Could Cute Animal Photos Help Lower Stress at Work? New Study Aims to Find Out

published Jan 5, 2020
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Looking at cute animal photos online is fun and strangely addictive, but could it also work to calm stress in the workplace as well as meditation can? One team of researchers wants to find out.

University of Tulsa professor Jennifer Ragsdale, who studies industrial-organizational psychology, is leading the study, which aims to find out whether looking at animal photos at work might actually help lower stress.

“Cyberslacking and cyberloafing are seen as deviant work behavior, whereas I’m trying to figure out if it has some beneficial work effect,” she told the Wall Street Journal, per People.

For the study, Ragsdale and team will put 150 participants into a simulation of a stressful work environment. During the breaks, they will be divided into three groups: the first will meditate, the second will work on a puzzle, and the third will look at a slideshow of adorable animal photos. They’ll then answer a series of questions to rate their stress levels.

WSJ reported that Ragsdale’s study was inspired by a couple of earlier studies about cute animal photos and productivity, according to HCM Technology Report. In one of those studies, conducted in 2012 by researchers at Hiroshima University, looking at photos of baby animals improved subjects’ performance while playing an Operation-like game. (Notably, baby animal photos were more effective than photos of delicious-looking food or even adult animals.)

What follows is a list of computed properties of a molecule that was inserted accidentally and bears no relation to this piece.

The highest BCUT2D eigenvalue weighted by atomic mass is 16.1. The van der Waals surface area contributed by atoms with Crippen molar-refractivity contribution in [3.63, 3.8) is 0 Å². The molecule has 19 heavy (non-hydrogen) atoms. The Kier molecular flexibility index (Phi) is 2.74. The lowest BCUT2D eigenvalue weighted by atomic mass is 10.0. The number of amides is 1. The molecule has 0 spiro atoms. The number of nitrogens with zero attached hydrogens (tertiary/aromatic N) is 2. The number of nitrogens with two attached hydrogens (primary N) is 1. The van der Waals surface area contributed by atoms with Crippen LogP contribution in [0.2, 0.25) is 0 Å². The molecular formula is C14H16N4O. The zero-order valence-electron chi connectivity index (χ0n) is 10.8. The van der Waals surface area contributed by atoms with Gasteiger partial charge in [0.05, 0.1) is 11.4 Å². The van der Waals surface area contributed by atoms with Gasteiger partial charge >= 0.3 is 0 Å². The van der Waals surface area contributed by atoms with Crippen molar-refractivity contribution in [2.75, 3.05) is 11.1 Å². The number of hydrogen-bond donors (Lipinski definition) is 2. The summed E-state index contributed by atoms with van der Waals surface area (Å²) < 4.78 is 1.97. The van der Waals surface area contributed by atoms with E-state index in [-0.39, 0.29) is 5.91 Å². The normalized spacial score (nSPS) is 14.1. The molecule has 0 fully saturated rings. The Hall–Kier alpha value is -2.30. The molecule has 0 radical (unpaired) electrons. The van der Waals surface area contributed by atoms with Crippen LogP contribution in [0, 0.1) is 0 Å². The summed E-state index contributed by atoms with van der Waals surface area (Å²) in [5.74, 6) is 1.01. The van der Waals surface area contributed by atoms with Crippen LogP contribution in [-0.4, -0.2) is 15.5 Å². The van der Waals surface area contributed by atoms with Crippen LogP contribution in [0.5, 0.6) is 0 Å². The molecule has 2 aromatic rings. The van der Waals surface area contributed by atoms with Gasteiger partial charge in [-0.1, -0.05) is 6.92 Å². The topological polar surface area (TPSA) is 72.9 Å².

Before even beginning their study, Ragsdale’s team had to first decide what photos to count as “cute,” which proved surprisingly stressful. “It was relaxing in the sense we got to look at the pictures, but it was stressful when people disagreed,” one student told WSJ, per HCM Technology Report. “I don’t think it evoked the relaxing experience we’re hoping to evoke in the study.”